I beat my midlife cri­sis ditch­ing by self-help books

Scottish Daily Mail - - Inspire - In­ter­view by Lisa Se­wards

Shirley yanez’s ap­pear­ance of­fers no clue to her ex­tra­or­di­nary life. now aged 63, she is smi­ley and im­mac­u­lately groomed.

you’d have no idea that de­spite hav­ing lived in lux­ury in hol­ly­wood, she was once home­less; that at one point, she thought noth­ing of spend­ing thou­sands on a Chanel hand­bag, yet not long after was left pen­ni­less, hav­ing lost, she claims, £6.5 mil­lion in a week.

and it got darker even than fi­nan­cial ruin, she says, cul­mi­nat­ing in a dis­as­trous mar­riage in los an­ge­les and, at age 44, an at­tempted sui­cide.

‘i hadn’t taken enough tablets to fin­ish the job,’ she says now, ‘so i dressed and went to the beach to watch the sun rise. i started to think how, if my mum had been sit­ting next to me, she would have told me i could do

any­thing — even get out of this mess. and so i made a choice to dig deep and fight for my­self.’

now she has writ­ten a book of lessons learned from this roller­coaster life of ex­cess and loss.

Called The Mind De­tec­tive, it’s an ab­sorb­ing read, part per­sonal me­moir, part ther­apy man­ual con­tain­ing dozens of tips on how to stay re­silient in the face of per­sonal cri­sis.

strength of char­ac­ter is key. even at rock bot­tom: ‘i dis­cov­ered i had my own “liftme-up” but­ton. But every­one can learn to find their own.’

shirley hopes to act as a ‘vir­tual coun­sel­lor’ through her book, which shows read­ers how to do what she calls a Mind Makeover and tackle is­sues such as anx­i­ety and re­la­tion­ship prob­lems.

she stresses that she is not a qual­i­fied ther­a­pist, but sim­ply a midlife woman who found the courage to pull her­self back from the brink.

To­day, she runs a cloth­ing busi­ness in le­ices­ter called Venus Cow, near the streets of her child­hood. hers was a tough up­bring­ing — as one of six kids in a coun­cil house. De­spite leav­ing school at 15 to work as a trainee ma­chin­ist, her am­bi­tion and hard work paid off and by the age of 30, she was run­ning a large re­cruit­ment agency.

in the mid-nineties, shirley set up a head-hunt­ing com­pany and lived the lon­don high life.

‘i wore Chanel, es­cada, Dior. i had a gold rolex watch and end­less jew­ellery from Cartier and Tif­fany. i was meet­ing all the movers and shak­ers in the City — the at­trac­tive men with money and Fer­raris.

‘i started drink­ing more cham­pagne and tak­ing co­caine, be­cause ev­ery­body was do­ing it. i’d be at Tramp night­club un­til 4am, then back to work in the morn­ing.’

Then came the big­gest gam­ble of all. shirley de­cided to in­vest in the dot.com mar­ket. spend­ing £90,000 on shares, she saw their value grow to £2.5 mil­lion in eight months.

These were the days of boom­ing tech stock, and it made shirley ex­tremely wealthy.

When in 1999 her best friend asked her to be her maid of hon­our at her wed­ding in la, shirley said ‘yes’ and promptly took three months off work.

yet the game of snakes and ladders was about to take an alarm­ing turn.

Days after the wed­ding, she mar­ried the groom’s brother Marty on a whim in las Ve­gas. he looked like an­to­nio Ban­deras, she says, al­though he was an im­pov­er­ished door fit­ter.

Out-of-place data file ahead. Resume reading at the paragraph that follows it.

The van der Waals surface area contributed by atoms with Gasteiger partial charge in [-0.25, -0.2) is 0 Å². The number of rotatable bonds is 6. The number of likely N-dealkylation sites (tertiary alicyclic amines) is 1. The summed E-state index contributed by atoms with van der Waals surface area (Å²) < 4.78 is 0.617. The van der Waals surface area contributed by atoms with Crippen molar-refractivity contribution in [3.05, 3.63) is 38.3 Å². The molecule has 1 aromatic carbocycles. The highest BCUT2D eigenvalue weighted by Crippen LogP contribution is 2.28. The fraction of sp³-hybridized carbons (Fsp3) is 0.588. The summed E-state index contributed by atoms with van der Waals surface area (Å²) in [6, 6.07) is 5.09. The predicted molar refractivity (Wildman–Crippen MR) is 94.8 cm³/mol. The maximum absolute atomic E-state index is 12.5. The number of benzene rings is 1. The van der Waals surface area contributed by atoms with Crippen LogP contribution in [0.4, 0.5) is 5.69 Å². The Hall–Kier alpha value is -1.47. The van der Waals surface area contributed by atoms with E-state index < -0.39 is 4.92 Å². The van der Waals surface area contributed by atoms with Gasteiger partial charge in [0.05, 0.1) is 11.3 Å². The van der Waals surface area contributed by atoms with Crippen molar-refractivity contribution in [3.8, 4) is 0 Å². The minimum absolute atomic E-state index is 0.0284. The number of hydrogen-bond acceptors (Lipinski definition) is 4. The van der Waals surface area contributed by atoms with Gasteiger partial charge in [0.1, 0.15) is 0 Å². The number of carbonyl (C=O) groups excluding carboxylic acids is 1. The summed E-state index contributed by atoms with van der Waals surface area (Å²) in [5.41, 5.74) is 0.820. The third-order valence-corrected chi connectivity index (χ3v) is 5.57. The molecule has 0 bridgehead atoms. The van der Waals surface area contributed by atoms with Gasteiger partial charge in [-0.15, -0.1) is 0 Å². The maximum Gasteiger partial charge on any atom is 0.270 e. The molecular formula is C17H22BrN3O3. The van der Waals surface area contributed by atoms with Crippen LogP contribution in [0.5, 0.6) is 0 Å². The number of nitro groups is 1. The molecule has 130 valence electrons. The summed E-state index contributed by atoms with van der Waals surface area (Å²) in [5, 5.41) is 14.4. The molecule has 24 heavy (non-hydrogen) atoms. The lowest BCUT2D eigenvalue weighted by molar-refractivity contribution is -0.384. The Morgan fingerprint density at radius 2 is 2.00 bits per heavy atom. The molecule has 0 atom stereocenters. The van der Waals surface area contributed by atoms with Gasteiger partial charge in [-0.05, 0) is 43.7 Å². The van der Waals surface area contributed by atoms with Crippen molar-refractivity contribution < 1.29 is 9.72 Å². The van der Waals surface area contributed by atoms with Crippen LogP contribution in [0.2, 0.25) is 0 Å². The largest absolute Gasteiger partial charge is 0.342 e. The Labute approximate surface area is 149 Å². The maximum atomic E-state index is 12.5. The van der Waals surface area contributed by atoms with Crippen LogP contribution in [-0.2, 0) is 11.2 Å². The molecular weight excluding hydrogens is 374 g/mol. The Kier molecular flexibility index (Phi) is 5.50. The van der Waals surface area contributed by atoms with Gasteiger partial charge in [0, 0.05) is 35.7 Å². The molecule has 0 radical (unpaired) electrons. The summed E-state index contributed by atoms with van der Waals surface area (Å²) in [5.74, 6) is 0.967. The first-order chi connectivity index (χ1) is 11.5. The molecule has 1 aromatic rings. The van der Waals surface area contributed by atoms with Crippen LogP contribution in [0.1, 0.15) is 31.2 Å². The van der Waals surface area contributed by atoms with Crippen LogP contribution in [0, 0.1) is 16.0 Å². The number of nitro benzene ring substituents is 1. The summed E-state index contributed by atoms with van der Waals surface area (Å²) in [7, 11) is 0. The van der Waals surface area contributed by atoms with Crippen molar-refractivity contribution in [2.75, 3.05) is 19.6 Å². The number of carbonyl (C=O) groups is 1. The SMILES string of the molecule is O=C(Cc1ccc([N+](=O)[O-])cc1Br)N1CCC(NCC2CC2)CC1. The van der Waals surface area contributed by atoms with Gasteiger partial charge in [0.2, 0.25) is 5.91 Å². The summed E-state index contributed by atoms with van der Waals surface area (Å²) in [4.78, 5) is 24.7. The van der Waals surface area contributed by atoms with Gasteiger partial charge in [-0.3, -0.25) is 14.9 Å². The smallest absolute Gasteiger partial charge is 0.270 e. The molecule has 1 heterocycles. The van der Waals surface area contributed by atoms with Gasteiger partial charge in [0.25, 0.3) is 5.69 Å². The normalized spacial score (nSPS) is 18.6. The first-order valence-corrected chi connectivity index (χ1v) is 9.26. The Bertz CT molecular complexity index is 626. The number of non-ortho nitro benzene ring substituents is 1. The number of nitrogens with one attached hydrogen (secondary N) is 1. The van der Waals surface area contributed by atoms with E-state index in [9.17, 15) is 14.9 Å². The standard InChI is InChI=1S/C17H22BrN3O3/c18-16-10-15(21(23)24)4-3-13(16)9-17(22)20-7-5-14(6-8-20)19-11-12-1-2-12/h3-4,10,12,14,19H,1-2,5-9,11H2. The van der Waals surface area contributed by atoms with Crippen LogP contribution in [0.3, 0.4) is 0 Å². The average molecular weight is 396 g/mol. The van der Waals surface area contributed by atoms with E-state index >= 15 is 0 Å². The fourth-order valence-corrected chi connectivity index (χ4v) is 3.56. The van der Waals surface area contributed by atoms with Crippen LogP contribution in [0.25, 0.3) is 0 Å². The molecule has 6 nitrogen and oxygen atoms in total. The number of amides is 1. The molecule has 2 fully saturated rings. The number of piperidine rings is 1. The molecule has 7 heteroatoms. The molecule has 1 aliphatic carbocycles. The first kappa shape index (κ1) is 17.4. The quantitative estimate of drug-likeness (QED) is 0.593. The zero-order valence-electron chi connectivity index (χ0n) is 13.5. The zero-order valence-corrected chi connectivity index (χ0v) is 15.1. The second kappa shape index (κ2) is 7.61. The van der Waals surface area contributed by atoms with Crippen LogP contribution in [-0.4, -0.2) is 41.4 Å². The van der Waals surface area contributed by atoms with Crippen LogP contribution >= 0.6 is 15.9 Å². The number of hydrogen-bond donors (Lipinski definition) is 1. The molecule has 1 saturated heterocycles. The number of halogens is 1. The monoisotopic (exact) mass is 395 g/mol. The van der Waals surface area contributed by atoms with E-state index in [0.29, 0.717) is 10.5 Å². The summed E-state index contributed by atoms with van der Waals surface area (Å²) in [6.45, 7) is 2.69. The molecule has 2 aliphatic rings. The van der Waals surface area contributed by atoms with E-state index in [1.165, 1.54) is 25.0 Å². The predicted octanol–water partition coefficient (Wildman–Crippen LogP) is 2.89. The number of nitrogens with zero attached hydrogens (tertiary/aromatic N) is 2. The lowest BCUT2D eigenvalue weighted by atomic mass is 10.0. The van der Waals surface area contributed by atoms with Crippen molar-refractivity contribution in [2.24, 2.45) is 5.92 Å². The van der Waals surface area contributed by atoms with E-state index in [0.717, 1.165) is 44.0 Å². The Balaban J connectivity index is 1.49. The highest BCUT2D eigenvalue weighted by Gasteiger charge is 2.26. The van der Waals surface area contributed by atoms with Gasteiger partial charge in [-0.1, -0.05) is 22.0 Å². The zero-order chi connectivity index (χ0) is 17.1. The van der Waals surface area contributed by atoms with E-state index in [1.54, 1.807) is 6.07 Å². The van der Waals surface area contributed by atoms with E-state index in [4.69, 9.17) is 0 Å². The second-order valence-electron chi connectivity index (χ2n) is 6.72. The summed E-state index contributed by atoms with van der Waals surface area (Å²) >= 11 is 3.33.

Within weeks, shirley had sold her house and busi­ness and ploughed ev­ery penny into the dot.com stock mar­ket. she rented an eight-bed­room house for her and Marty.

Just three months later, shirley’s hol­ly­wood dream came to an abrupt end. With the burst­ing of the dot.com bub­ble, she found her shares were worth­less and ac­cord­ing to her es­ti­mates, lost £6.5 mil­lion, al­beit in vir­tual money.

her mar­riage com­busted, too, and she be­gan sell­ing pos­ses­sions to pay the rent.

‘One af­ter­noon, ev­ery­thing hit me in one go, like a tsunami. it was hor­rific. The re­al­i­sa­tion that i was on my own, in midlife, hav­ing got to the top and lost ev­ery­thing was enough to make me want to end it all.’

The failed sui­cide at­tempt fol­lowed. For a while she lived in a home­less shel­ter, un­til a for­mer busi­ness part­ner sent her a ticket to fly back to the UK, where she moved into her sis­ter’s house in le­ices­ter. she then found the in­ner strength to take con­trol of her life.

‘i made an ac­tion plan. i learnt to lower my ex­pec­ta­tions, how to shop on a bud­get or at char­ity shops and to live a sim­pler, but more ful­fill­ing life. i started to go for long walks. i gave up drink­ing and be­came ve­gan.’ With no money for coun­selling, she read self-help books at her lo­cal li­brary.

‘i tried hard but couldn’t live up to the ex­pec­ta­tions of what the books were promis­ing me and this made me feel like a fail­ure. i knew then i had to get off rock bot­tom by my­self.’ To learn how, shirley stud­ied the books of swiss psy­chi­a­trist Carl Jung.

Four­teen years on, shirley has fought her way back to hap­pi­ness — thanks in no small part to a £300 Job­Cen­tre busi­ness loan. The first £5 went on a pair of char­ity shop leg­gings, to make her­self pre­sentable. a busi­ness idea was born, and Venus Cow fol­lowed — plus, now, a lovely home and de­signer clothes.

But what’s more im­por­tant, she says, is ‘i’m now healthy on the in­side. hap­pi­ness is the sim­plest thing in the world to find, once you trust your­self.’

The Mind De­tec­tive by Shirley yanez (£11.99, austin Macauley) is out now. venus­cow.com

Find­ing in­ner strength: Shirley Yanez

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